2020 didn’t go the way we all expected. David Coombs has tossed out his old fortune-telling teacup and reached for the magic 8-ball this year.
Their policies could end up boosting growth, though companies may get a smaller slice
Financial markets have been on a rollercoaster over the past year. There was a sharp drop in March as countries locked down and then a swift upswing followed, led by technology shares. Even unloved companies, particularly banks and energy firms, have rebounded lately, thanks to good news about vaccines.
Rather than try to reduce it by austerity, inflation or default, the government should focus on keeping the rate of economic growth above the cost of servicing the debt.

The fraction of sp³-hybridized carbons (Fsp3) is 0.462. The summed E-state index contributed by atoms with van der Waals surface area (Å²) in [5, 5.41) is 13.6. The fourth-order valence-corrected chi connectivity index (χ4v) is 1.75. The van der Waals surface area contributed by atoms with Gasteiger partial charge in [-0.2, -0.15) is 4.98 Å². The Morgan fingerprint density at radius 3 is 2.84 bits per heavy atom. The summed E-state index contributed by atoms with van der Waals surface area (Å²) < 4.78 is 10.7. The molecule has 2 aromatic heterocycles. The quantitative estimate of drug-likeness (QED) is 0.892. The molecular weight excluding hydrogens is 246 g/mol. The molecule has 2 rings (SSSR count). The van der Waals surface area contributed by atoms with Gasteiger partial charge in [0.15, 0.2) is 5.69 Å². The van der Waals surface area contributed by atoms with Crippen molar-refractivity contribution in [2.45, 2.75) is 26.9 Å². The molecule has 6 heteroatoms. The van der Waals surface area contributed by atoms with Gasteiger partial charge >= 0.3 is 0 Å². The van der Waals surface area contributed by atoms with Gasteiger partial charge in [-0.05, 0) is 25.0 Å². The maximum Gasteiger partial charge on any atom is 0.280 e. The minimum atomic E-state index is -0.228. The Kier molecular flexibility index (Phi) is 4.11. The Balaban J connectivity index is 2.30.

As COVID-19 continues to affect our lives and influence economic activity around the world, there’s lots of uncertainty about what the future holds. Localised outbreaks and lockdowns are possible anywhere until a vaccine is found, with the level of unemployment likely to be the key factor driving the pace of the recovery over the next couple of years.
Depending on what lens you choose, the value of equities can vary widely. We’ve looked through as many as we can, and we’re maintaining a vigilant optimism.
Confusion reigns because of the sheer amount of information flying around us. Yet all that activity should bring us comfort as it's helping fight the pandemic and its economic effects, argues head of fixed income Bryn Jones.